Eventually she comes back from the damn recon mission - the only one who comes back at all, after running headlong into metal that had no business guarding one unremarkable research facility, but she's used to that by now. She tears strips of cloth off the bottom of her shirt; she has wounds to hide before they disappear, but she won't waste real bandages where they're not needed.

Connor doesn't bother to sit as he listens to her. He has people behind him - Morris and Brewster and Reilly, the other three people who argued back enough to be trusted and promoted and left in charge of the vital components of his resistance - and they listen to her report with the sort of half-disbelieving expressions she's gotten used to over the years.

It's only when he dismisses everyone that she leans forward, propping her weight up on his table with fisted hands, and scowls at him. "I want to know what I found," she says.

He laces his fingers together and presses them over his mouth. "Nothing," he says. "You confirmed something, that's all."

"Fine." She wonders if this is the real reason he picked her: not because she argued, but because of her good luck - because she always comes back, because she's enough like the machines that she can't really die. "What did I confirm, then? What did you know would happen this time?"

He starts laughing.

For a second she thinks he's snapped - and really, if she broke the leader of the resistance even the cell in Colorado Springs won't take her in - but he settles down soon enough, shaking his head at her and sighing and looking absolutely ordinary for the first time since she's met him.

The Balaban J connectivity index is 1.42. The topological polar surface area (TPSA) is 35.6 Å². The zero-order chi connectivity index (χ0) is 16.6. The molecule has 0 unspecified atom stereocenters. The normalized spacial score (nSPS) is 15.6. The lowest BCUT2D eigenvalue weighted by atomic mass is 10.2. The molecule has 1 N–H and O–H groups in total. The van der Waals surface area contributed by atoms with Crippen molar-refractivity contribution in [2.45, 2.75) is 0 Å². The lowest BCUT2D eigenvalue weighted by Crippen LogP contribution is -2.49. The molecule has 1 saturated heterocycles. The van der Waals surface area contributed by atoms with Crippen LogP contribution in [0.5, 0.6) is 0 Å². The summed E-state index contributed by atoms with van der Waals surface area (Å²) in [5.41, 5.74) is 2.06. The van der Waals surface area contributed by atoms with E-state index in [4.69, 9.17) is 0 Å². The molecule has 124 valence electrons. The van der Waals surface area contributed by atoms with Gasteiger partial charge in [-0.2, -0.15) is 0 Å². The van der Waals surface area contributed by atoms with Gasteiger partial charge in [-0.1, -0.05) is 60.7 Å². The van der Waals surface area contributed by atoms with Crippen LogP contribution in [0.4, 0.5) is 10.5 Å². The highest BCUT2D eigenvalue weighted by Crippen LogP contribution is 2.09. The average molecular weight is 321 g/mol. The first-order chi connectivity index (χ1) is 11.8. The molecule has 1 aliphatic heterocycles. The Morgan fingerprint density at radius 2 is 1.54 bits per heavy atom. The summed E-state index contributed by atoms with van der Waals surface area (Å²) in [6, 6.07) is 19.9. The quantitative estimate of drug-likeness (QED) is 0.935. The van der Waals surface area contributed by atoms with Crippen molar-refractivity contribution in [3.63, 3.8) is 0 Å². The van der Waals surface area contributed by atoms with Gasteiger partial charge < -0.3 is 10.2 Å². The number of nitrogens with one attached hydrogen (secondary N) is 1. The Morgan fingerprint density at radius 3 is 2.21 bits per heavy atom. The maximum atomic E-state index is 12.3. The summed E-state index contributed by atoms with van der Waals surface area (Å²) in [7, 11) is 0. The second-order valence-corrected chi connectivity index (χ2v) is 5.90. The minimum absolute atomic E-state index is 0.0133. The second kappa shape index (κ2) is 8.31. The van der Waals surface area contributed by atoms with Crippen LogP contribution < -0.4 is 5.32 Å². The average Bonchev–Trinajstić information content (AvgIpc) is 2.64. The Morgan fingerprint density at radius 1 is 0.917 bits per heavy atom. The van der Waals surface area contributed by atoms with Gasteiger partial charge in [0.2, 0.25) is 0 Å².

"What do you think of me?" he asks.

He's expecting her to tell the truth, so she does. "I think you're a scheming bastard," she says, and surprises herself by not leaving it there. "But I know what you are, so I guess I trust you anyway."

"Oh?" he says, like he's discussing weapons allocation or radiation readings or something equally routine.

She doesn't realize she's smiling - or something like it, devoid of humor - until she feels the corner of her mouth pull up. "It's no fun, is it?"

"What is?"

"Saving the world."

The soldier who stands in front of her is one of Connor's favorites, serious and tense and just a little prone to hero-worship, and he repeats his orders to her like he's waiting for her to do something interesting. That's how she learns she's in charge while their illustrious leader is out on one of his secretive missions - the ones that don't make sense until days or weeks or years after the fact, if they ever do at all.

"I thought I wasn't one of the people who gets told," she says to Connor.

He looks up from checking his ammo - darts the quickest of glances back at the young soldier, an expression she knows she'll never put into words hardly skimming across his face before it's gone.

"Think of this as a variable," he says. "Or a test. Whatever you want."

"I want the truth," she says.

She's asked this before, to many people about many different things, and it's never quite as important as it is now.

(Once upon a time she could change the future.)

Maybe that's why he tells her.